of final 2016-17 exports at the corresponding point last season. To achieve the 
forecast, shipments need to average roughly 355,000 RB a week for the remainder 
of the season. 

   The report appeared to solidify expectations for another increase in USDA's 
2017-18 export projection, now forecast at the third highest ever, only 80,000 
bales behind last season's second highest. 

   Shipments are in the middle of the peak period of U.S. cotton exports, and 
the strong commitments support prospects for above-average shipments for the 
remainder of the marketing year ending July 31. 

   Traders seemed to have weighed with mostly a wait-and-see attitude concerns 
that the Trump administration's protectionist actions could trigger retaliation 
by trading partners, eventually weaken world economic growth and crimp growing 
cotton demand. 

   World cotton use this season is forecast by USDA at 120.8 million bales, up 
5% or 6 million bales from last season. Cotton consumption has been rising 
steadily for several years, but this season's well-above-average growth is 
attributable to an expanding global economy and a slowdown in polyester 

    China, the world's leading spinner of raw cotton and producer of polyester 
fiber, is projected to account for a third of global mill use. Its cotton 
consumption is forecast at 40 million bales, up from 37.5 million last season 
and the highest since 2010-11. 

   Also, China's cotton yarn imports could include the equivalent of an 
additional 8.5 million bales of raw fiber to support its growing textile and 
apparel industry. Raw cotton imports are forecast at 5.1 million bales, up from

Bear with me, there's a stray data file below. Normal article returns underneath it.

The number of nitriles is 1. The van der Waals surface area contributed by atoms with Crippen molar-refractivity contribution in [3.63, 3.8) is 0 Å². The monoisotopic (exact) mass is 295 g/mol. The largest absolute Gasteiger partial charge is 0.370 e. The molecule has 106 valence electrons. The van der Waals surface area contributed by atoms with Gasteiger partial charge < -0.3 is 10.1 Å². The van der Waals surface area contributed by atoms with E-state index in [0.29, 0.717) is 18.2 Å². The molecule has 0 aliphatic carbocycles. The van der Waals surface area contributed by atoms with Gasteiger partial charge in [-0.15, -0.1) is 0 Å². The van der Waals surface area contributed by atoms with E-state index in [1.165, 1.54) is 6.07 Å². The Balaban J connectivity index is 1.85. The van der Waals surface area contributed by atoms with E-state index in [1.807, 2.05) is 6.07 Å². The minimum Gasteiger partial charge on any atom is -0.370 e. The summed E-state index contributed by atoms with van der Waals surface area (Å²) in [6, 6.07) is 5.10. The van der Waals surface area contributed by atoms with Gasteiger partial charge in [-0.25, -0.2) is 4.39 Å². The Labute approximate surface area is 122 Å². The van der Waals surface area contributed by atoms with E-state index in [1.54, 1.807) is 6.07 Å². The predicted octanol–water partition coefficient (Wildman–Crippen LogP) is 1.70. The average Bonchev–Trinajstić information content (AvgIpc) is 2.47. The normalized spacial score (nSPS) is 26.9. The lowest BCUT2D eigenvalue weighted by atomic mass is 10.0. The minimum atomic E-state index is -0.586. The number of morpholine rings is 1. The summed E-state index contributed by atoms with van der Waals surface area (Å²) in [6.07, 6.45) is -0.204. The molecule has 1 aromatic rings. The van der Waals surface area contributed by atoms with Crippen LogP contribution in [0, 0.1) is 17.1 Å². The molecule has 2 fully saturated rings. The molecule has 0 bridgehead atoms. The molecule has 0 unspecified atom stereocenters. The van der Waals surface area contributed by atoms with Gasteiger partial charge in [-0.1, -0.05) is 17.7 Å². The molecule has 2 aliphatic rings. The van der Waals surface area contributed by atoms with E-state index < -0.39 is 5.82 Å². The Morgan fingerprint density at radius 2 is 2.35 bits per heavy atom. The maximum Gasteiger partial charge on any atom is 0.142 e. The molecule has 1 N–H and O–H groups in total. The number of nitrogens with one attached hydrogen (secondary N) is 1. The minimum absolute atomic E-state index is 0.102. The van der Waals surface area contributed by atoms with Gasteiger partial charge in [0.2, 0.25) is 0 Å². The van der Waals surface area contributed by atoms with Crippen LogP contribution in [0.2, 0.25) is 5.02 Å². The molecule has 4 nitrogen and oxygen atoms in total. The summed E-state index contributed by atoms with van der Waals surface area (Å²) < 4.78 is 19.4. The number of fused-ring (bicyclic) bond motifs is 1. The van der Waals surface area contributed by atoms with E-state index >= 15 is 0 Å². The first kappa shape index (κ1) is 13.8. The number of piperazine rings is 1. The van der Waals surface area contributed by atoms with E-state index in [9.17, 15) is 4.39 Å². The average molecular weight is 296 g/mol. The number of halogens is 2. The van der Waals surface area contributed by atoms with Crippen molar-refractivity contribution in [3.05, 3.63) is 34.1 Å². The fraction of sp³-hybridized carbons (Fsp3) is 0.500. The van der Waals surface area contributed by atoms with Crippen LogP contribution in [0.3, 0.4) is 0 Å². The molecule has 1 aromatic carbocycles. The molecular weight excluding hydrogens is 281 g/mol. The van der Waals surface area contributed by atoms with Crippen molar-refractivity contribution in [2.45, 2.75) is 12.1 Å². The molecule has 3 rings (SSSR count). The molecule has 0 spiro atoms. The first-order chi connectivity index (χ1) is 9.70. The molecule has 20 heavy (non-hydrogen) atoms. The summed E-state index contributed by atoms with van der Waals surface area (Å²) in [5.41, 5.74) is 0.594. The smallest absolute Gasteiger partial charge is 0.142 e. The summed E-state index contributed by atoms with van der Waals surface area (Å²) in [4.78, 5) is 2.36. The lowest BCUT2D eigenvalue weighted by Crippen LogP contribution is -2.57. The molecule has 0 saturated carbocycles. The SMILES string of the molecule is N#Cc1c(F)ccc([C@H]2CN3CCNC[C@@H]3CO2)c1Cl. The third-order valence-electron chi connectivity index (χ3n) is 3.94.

5.03 million in 2016-17 and 4.41 million in 2015-16. 

   China continues to reduce its cotton stocks that reached a peak in 2014-15 
at 66.92 million bales, 196.4% of its domestic use. Its 2017-18 cotton stocks 
are projected to decrease 15% (7.5 million bales) to 41 million bales, lowest 
since 2011-12 but 102.4% of use. 

   On the U.S. crop scene, weekly upland classing of the 2017 crop slowed to 
140,741 RB from 183,869 RB the prior week, boosting the season's total to 
18.984 million RB, up 17% from last season's final 16.157 million RB. 

   Gins submitting samples for grading declined to 66 from 81 the prior week 
and 534 for the season. Tenderable cotton dipped to 67.9% for the season, down 
from last season's final 72%. 

   The Abilene and Lubbock classing facilities accounted for a combined 120,104 
RB or 85% of the week's run. Abilene graded 62,091 RB from the Texas Rolling 
Plains, Oklahoma and Kansas and Lubbock classed 58,013 RB from the High Plains. 
Classing at Lamesa dwindled to fewer than 500 RB. 

   Classing of Pima or extra-long staple cotton has climbed to 673,757 RB from 
last season's final 618,030 RB, with all-cotton classing rising to 19.658 
million RB from 16.775 million RB. The latest USDA production estimate is 22% 
above last season's output. 

   Meanwhile, producers expected to begin receiving prefilled applications for 
the new cotton ginning cost-share program and also have the option of signing 
up at their local Farm Service Agency office. Signup began Monday and will 
extend through May 11. 

   Duane Howell can be reached at